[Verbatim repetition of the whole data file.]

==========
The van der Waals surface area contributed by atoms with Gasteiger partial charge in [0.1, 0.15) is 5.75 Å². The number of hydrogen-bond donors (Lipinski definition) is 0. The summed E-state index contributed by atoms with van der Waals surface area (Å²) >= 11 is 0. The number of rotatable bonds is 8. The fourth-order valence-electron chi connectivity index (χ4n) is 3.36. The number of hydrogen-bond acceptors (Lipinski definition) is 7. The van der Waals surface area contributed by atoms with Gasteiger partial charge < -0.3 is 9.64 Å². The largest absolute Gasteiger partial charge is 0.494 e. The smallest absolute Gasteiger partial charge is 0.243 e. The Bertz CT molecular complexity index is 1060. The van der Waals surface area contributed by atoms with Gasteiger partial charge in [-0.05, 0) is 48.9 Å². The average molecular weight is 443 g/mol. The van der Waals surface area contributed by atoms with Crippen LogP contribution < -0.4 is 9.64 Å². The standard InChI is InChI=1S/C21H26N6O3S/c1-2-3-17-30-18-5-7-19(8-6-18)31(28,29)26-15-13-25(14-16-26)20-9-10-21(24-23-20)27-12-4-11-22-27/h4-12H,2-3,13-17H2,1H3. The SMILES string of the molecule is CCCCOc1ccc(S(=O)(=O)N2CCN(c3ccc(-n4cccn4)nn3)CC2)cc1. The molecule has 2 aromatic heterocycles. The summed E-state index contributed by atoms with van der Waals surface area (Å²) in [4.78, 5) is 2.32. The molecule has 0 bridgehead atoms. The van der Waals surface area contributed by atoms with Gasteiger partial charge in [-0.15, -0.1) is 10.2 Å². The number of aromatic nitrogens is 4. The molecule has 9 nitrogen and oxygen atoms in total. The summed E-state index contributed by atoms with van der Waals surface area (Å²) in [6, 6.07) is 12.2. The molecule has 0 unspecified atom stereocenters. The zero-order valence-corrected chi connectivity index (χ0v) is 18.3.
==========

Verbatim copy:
The van der Waals surface area contributed by atoms with Gasteiger partial charge in [0.1, 0.15) is 5.75 Å². The number of hydrogen-bond donors (Lipinski definition) is 0. The summed E-state index contributed by atoms with van der Waals surface area (Å²) >= 11 is 0. The number of rotatable bonds is 8. The fourth-order valence-electron chi connectivity index (χ4n) is 3.36. The number of hydrogen-bond acceptors (Lipinski definition) is 7. The van der Waals surface area contributed by atoms with Gasteiger partial charge < -0.3 is 9.64 Å². The largest absolute Gasteiger partial charge is 0.494 e. The smallest absolute Gasteiger partial charge is 0.243 e. The Bertz CT molecular complexity index is 1060. The van der Waals surface area contributed by atoms with Gasteiger partial charge in [-0.05, 0) is 48.9 Å². The average molecular weight is 443 g/mol. The van der Waals surface area contributed by atoms with Crippen LogP contribution < -0.4 is 9.64 Å². The standard InChI is InChI=1S/C21H26N6O3S/c1-2-3-17-30-18-5-7-19(8-6-18)31(28,29)26-15-13-25(14-16-26)20-9-10-21(24-23-20)27-12-4-11-22-27/h4-12H,2-3,13-17H2,1H3. The SMILES string of the molecule is CCCCOc1ccc(S(=O)(=O)N2CCN(c3ccc(-n4cccn4)nn3)CC2)cc1. The molecule has 2 aromatic heterocycles. The summed E-state index contributed by atoms with van der Waals surface area (Å²) in [4.78, 5) is 2.32. The molecule has 0 bridgehead atoms. The van der Waals surface area contributed by atoms with Gasteiger partial charge in [-0.15, -0.1) is 10.2 Å². The number of aromatic nitrogens is 4. The molecule has 9 nitrogen and oxygen atoms in total. The summed E-state index contributed by atoms with van der Waals surface area (Å²) in [6, 6.07) is 12.2. The molecule has 0 unspecified atom stereocenters. The zero-order valence-corrected chi connectivity index (χ0v) is 18.3.